Does your business have confidential or proprietary information which it considers valuable to its operations? This information may consist of any one or more of the following: know-how, trade secrets, processes, blueprints, drawings, specifications, reports, manuals, purchases, sales, customers, customer lists, customers' confidential information, price lists, financial and marketing data, business plans, business practices, processes, products, services, and active and prospective projects. And, of course, this is not an exhaustive list.

Confidentiality agreements are the mainstay of protection for the confidential information of a business in its interactions with other parties. Such agreements can be stand alone or included as provisions within a commercial agreement with a larger scope. They can also be one-sided (where the confidentiality obligations are imposed on only one of the parties for the benefit of the other party) or mutual (where both parties have such obligations), as the circumstances may dictate.

The first thing to look to is what purpose a confidentiality agreement is to serve. For example, is the confidential information being disclosed for evaluation purposes prior to a commercial relationship being formed, in respect of a transaction of purchase and sale, in an employment/engagement circumstance or for some other specific identified purpose? This provides the context for entry into any such agreement.

The second thing to look to is who the parties to the agreement should be, which requires a consideration of who will have access to the confidential information. For example, if the recipient of confidential information will be disclosing such information to its affiliates/subsidiaries, then it would be best to ensure that those entities are also signatories to the agreement and directly bound by the obligations of confidentiality. This makes the enforcement of the obligations against those entities easier and also ensures that they have full notice of the obligations. Furthermore, a disclosing party will want to ensure that the confidentiality agreement states that only employees and contractors of the receiving party, who have a ‘need to know’ such information and who have signed confidentiality and non-disclosure covenants, may be provided with the confidential information.

Next, it is important to identify the information to be disclosed. Depending on the circumstances, this may mean a specific statement of information or a general statement such as “all information concerning the business and affairs of the company”. It will be this information that the receiving party is obligated to keep confidential, so the receiving party will always want to narrow the focus, whereas the disclosing party will always want to be fairly broad (so as not to miss anything). In addition, the receiving party may wish the agreement to indicate that only information marked or identified as being confidential must be treated as such, and the disclosing party will want the agreement to state that all information “obtained, made available or disclosed in circumstances where the recipient ought reasonably to know that such information is confidential” shall be kept confidential.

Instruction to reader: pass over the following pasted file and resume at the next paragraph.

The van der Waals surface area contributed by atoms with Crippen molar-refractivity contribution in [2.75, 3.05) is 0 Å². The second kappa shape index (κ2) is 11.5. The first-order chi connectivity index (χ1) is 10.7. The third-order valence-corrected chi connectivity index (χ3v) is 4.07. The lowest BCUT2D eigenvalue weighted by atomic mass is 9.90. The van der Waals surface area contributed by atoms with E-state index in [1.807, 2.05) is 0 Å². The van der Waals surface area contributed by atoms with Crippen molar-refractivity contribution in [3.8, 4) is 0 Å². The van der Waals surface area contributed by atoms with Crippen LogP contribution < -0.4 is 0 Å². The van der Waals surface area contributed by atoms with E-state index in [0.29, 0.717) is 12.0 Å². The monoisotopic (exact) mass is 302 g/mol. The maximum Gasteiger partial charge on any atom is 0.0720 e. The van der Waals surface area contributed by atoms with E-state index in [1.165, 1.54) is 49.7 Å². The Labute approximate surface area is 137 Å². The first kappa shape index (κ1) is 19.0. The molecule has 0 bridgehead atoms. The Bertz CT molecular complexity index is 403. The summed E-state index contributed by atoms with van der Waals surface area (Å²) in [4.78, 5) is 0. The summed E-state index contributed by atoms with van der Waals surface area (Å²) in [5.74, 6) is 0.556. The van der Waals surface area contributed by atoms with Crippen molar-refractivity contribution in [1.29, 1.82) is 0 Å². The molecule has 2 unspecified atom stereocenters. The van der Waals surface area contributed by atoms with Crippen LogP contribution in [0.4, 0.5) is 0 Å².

Certain information may be carved out from the obligations of confidentiality, namely: (i) publicly available information, (ii) information disclosed to the public by the disclosing party without restriction, (iii) information known to the recipient at the time of disclosure, and (iv) information which can be proved was independently developed by the recipient without any breach of confidentiality obligations.

The recipient’s obligations under a confidentiality agreement should be to hold the information in confidence and not disclose it further, and not use it for other than the stated purpose (if one is set out in the agreement). Furthermore, the recipient should be obligated to treat the information with a standard of care which she/he/it would use to protect her/his/its own valuable confidential information.

Another matter to determine in a confidentiality agreement is how long the obligations will be in place. For those obligations concerning personal non-public information, the obligations should be perpetual. Otherwise, it is appropriate to set a term in the agreement for the length of time that the obligations will survive.

The agreement should also contain general ‘boilerplate’ provisions respecting (i) the binding nature of the agreement on the signatory(ies) and her/his/its(their) successors and assigns, (ii) the non-assignable nature of the agreement (except perhaps with the consent of the other side party), and (iii) governing laws.

Finally, if the confidentiality agreement is well drafted and both parties have had legal representation (or waived such representation), understood the obligations and not entered into the agreement under any duress, then the agreement may be enforced if there is any breach of its terms, including the entitlement to bring an order for injunctive relief, a claim for breach of contract and/or specific remedies.

Handshakes may work for some, but the better course of action is to ensure that there are proper agreements in place to protect your interests and your valuable information!